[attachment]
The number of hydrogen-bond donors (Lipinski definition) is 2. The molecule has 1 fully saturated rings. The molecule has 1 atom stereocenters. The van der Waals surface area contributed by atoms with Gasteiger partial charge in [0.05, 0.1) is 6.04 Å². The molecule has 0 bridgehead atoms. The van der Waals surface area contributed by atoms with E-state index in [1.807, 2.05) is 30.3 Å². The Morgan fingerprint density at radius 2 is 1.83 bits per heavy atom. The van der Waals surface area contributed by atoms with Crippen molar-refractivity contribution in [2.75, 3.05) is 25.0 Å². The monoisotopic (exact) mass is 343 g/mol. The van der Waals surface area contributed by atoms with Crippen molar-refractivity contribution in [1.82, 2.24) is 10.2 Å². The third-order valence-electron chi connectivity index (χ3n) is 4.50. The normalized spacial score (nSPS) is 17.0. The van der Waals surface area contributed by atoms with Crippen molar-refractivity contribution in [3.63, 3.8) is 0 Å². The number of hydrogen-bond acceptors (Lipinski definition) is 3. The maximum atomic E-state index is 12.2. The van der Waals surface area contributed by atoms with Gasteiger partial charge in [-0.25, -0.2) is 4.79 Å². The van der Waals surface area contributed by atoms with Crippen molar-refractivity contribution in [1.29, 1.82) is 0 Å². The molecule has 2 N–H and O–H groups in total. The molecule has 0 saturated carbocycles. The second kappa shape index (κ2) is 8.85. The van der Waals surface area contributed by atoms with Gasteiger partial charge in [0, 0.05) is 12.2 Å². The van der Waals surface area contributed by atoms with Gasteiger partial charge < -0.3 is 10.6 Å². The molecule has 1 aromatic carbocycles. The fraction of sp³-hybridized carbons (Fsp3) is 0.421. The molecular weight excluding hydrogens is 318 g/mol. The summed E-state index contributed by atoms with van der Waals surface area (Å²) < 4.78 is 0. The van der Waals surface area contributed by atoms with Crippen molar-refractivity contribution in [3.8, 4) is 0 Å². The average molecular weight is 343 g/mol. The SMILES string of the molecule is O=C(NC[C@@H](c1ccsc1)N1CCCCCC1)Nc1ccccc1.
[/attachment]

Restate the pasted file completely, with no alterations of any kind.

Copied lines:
The number of hydrogen-bond donors (Lipinski definition) is 2. The molecule has 1 fully saturated rings. The molecule has 1 atom stereocenters. The van der Waals surface area contributed by atoms with Gasteiger partial charge in [0.05, 0.1) is 6.04 Å². The molecule has 0 bridgehead atoms. The van der Waals surface area contributed by atoms with E-state index in [1.807, 2.05) is 30.3 Å². The Morgan fingerprint density at radius 2 is 1.83 bits per heavy atom. The van der Waals surface area contributed by atoms with Crippen molar-refractivity contribution in [2.75, 3.05) is 25.0 Å². The monoisotopic (exact) mass is 343 g/mol. The van der Waals surface area contributed by atoms with Crippen molar-refractivity contribution in [1.82, 2.24) is 10.2 Å². The third-order valence-electron chi connectivity index (χ3n) is 4.50. The normalized spacial score (nSPS) is 17.0. The van der Waals surface area contributed by atoms with Crippen molar-refractivity contribution in [3.63, 3.8) is 0 Å². The number of hydrogen-bond acceptors (Lipinski definition) is 3. The maximum atomic E-state index is 12.2. The van der Waals surface area contributed by atoms with Gasteiger partial charge in [-0.25, -0.2) is 4.79 Å². The van der Waals surface area contributed by atoms with Crippen molar-refractivity contribution in [1.29, 1.82) is 0 Å². The molecule has 2 N–H and O–H groups in total. The molecule has 0 saturated carbocycles. The second kappa shape index (κ2) is 8.85. The van der Waals surface area contributed by atoms with Gasteiger partial charge in [0, 0.05) is 12.2 Å². The van der Waals surface area contributed by atoms with Gasteiger partial charge < -0.3 is 10.6 Å². The molecule has 1 aromatic carbocycles. The fraction of sp³-hybridized carbons (Fsp3) is 0.421. The molecular weight excluding hydrogens is 318 g/mol. The summed E-state index contributed by atoms with van der Waals surface area (Å²) < 4.78 is 0. The van der Waals surface area contributed by atoms with Crippen molar-refractivity contribution in [3.8, 4) is 0 Å². The average molecular weight is 343 g/mol. The SMILES string of the molecule is O=C(NC[C@@H](c1ccsc1)N1CCCCCC1)Nc1ccccc1.